The role of new media activism for the #womensmarch movement: an introduction

Part 1 of 4.

I’m continuing #resist’s blogging about gender issues related to new media activism and social change by analyzing the possible rise of a new global feminist movement that has emerged from the #womensmarch. I am especially interested in how new media has supported this success and created a path for a possible transnational feminist movement. I will cover this new (feminist) social movement in relation to new media and activism further throughout my 4 blogs on this site. This first post can be seen as an introduction to a discussion that will continue on this matter.

The Women’s March on Washington

To understand the context, it is important to know a bit of its background: The ’Women’s March on Washington’, using the hashtag #womensmarch,  is a women-led movement, which emerged in the context of a general public concern and discontent with the recently elected US president Donald Trump, with the aim to unite people of all genders, ages, races, cultures, political affiliations, disabilities and backgrounds for a huge march on January 21, 2017. The overall objective of the march, as expressed by #womensmarch was to ”affirm our shared humanity and pronounce our bold message of resistance and selfdetermination” [1].

”We believe that Women’s Rights are Human Rights and Human Rights are Women’s Rights.  We must create a society in which women – including Black women, Native women, poor women, immigrant women, disabled women, Muslim women, lesbian queer and trans women – are free and able to care for and nurture their families, however they are formed, in safe and healthy environments free from structural impediments”. (

Inspired by former leaders for social progress, e.g.- the suffragists and abolitionists movement, the Civil Rights Movement, the feminist movement, the Black Lives Matter movement, among others, #womensmarch, recognizes that women have intersecting identities and are therefore impacted by a multitude of social justice and human rights issues. Considering this, they unite in defending a range of basic principles like ending violence, reproductive rights, LGBTQ+ rights, Workers rights, Civil rights, Disability rights, Immigrant rights and Environmental Justice[2].

Using social media as its main tool, the #womensmarch has almost 500.000 followers on Twitter and almost as many on Instagram. The official Facebook page seems be even more consulted with almost 700.000 likes, which really serves to demonstrate the magnitude and impact of this new feminist movement. Further, #womensmarch coordinate their official actions trough the website, which has plenty of information for activists and interested people.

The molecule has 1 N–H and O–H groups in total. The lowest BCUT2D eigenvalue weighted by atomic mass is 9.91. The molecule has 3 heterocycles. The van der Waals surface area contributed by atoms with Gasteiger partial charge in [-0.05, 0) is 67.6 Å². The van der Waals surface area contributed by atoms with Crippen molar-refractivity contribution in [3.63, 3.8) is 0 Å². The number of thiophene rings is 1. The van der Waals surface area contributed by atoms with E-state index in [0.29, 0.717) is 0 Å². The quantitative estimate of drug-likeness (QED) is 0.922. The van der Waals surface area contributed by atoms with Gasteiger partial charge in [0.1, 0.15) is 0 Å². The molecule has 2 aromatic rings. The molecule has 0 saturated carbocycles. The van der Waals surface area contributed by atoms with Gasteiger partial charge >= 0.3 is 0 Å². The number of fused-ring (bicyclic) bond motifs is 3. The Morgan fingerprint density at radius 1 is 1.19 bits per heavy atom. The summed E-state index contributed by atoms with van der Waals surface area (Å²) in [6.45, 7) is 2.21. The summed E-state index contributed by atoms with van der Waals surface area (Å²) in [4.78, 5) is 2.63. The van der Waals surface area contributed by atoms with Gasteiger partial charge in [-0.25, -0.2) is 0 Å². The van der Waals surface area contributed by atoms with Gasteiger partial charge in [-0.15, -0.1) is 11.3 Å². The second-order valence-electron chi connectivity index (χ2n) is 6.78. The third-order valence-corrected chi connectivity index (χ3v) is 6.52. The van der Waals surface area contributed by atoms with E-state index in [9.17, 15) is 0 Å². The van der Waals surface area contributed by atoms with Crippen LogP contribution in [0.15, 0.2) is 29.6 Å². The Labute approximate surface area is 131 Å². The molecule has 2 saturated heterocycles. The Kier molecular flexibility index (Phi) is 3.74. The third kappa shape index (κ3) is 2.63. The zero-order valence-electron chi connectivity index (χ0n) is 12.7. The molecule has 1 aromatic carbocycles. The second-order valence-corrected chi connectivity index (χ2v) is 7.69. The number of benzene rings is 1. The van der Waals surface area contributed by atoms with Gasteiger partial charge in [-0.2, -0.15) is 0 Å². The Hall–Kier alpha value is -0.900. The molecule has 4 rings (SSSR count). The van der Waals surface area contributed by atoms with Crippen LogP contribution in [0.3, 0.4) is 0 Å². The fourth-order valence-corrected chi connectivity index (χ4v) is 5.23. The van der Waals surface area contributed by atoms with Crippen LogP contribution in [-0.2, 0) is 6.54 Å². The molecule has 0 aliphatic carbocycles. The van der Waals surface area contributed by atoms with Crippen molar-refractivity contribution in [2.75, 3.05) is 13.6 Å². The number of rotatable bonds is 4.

The starting point for why this movement emerged, as mentioned above, was the #womensmarch on January 21st 2017 with the main event taking place in Washington DC. This co-organized action became extremely successful gathering around 4,2 million persons around the U.S in more than 600 cities, marching at the same day – which turn this march into, probably, the biggest in the country’s history[3]. According to statistics, in the city of Washington between 470,000 and 680,000 people was estimated to have participated[4].

But the striking result of this march is that it also went globa,l and estimates show around 200 international Women’s Marches where held in more than 50 countries at the same date[5]. While using the hashtag #womensmarchglobal and #sistermarches, activists from all over the globe where able to share images from their local events in cities like, London, Paris, Oslo, Nairobi, Bangkok, Athens, Bucarest, among many others (see picture).


The potential for #womensmarch as a new social movement

But how come the march become so successful and how did it manage to mobilize so many people in the US and around the world? The Washington Post offers a series of 4 articles[6] by different scholars in the Political Science sphere who analyzed different aspects of the #womensmarch movement and its potential for building a new social movement. One  article discusses how women are more likely to mobilize a protest when “Governments don’t recognize or don’t enforce Women’s Internationally recognized rights”[7]. In the US, many women felt outraged by the way the new US president Donald Trump talked about and treated women; “They went into the streets because of fear that his administration would roll back women’s gains”[8]. Another factor that helped the march succeed was that it built upon and coordinated its action together with already existing social networks and organizations; “Women are more likely to protest publicly when they have plenty of connections to groups with enough resources to organize action”, as stated in the article.[9] Organizations like Planned Parenthood and Human Rights Watch supported the organization of the #womensmarch, which made it easier to use their platforms and activists for a call to action, but also by offering resources such as mobile phone apps[10], chartered buses and online or printed materials that spread the word about possible actions[11]. The same article also addresses another important aspect, which is that “Women in wealthy societies are more likely to have necessary resources — such as access to computers and office space — at their disposal to mobilize collective action”[12]. (I will discuss this in a further post where I will approach the ICTs, gender and the digital divide, as important issues considering digital activism). Finally, the authors of the article also points at the importance of a favorable political environment, so “Women have to feel that protest is the best and possibly only way to influence politics — as they may feel under Trump, considering how he campaigned”[13].

In another article [14] in the same sequence, another scholar discusses reasons why #womensmarch might succeed as a social movement, a part from other earlier initiatives which have not been able to mobilize this amount of people. One important point is that the #womensmarch “drew support from a broad swath of civil society, from old guard civil rights organizations like the ACLU to the new guard like Black Lives Matter”[15]. By mobilizing groups concerned with issues like climate change, immigrants’ rights, and LGBTQ+ rights, to survivors of sexual violence – trough a crosscutting mainstream appeal to the moderate and the wealthy – they have something that movement’s like #Blacklivesmatters and #Occupy haven’t been able to harness[16]. Another interesting fact addressed in the article, is that that the success also could be related to the non-violence spirit of the march, as no arrests were made and the organizers promoted nonviolence the whole time. It is also Interesting that research demonstrates that “disciplined nonviolence helps a movement’s chance for success — and makes it more than twice as likely to succeed as a violent movement”.[17]